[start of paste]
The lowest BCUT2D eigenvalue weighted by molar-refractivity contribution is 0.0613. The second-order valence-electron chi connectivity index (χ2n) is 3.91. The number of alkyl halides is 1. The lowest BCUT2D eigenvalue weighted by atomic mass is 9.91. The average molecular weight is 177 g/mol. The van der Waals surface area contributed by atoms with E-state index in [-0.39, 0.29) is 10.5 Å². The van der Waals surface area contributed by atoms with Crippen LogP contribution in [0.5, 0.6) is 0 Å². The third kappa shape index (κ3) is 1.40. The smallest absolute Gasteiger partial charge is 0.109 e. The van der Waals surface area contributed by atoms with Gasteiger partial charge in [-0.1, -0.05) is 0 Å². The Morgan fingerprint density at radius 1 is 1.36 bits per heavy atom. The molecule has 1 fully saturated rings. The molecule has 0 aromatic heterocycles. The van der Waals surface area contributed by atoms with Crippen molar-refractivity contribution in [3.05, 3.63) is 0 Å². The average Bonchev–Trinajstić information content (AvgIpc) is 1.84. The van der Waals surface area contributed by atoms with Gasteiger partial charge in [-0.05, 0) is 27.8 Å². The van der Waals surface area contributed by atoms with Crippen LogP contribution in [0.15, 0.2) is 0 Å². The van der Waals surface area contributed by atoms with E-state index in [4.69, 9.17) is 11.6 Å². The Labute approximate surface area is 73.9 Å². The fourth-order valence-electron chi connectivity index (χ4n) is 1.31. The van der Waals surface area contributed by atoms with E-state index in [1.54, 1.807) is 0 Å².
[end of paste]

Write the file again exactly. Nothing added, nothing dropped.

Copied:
The lowest BCUT2D eigenvalue weighted by molar-refractivity contribution is 0.0613. The second-order valence-electron chi connectivity index (χ2n) is 3.91. The number of alkyl halides is 1. The lowest BCUT2D eigenvalue weighted by atomic mass is 9.91. The average molecular weight is 177 g/mol. The van der Waals surface area contributed by atoms with E-state index in [-0.39, 0.29) is 10.5 Å². The van der Waals surface area contributed by atoms with Crippen LogP contribution in [0.5, 0.6) is 0 Å². The third kappa shape index (κ3) is 1.40. The smallest absolute Gasteiger partial charge is 0.109 e. The van der Waals surface area contributed by atoms with Gasteiger partial charge in [-0.1, -0.05) is 0 Å². The Morgan fingerprint density at radius 1 is 1.36 bits per heavy atom. The molecule has 1 fully saturated rings. The molecule has 0 aromatic heterocycles. The van der Waals surface area contributed by atoms with Crippen molar-refractivity contribution in [3.05, 3.63) is 0 Å². The average Bonchev–Trinajstić information content (AvgIpc) is 1.84. The van der Waals surface area contributed by atoms with Gasteiger partial charge in [-0.05, 0) is 27.8 Å². The van der Waals surface area contributed by atoms with Crippen LogP contribution in [0.15, 0.2) is 0 Å². The van der Waals surface area contributed by atoms with E-state index in [4.69, 9.17) is 11.6 Å². The Labute approximate surface area is 73.9 Å². The fourth-order valence-electron chi connectivity index (χ4n) is 1.31. The van der Waals surface area contributed by atoms with E-state index in [1.54, 1.807) is 0 Å².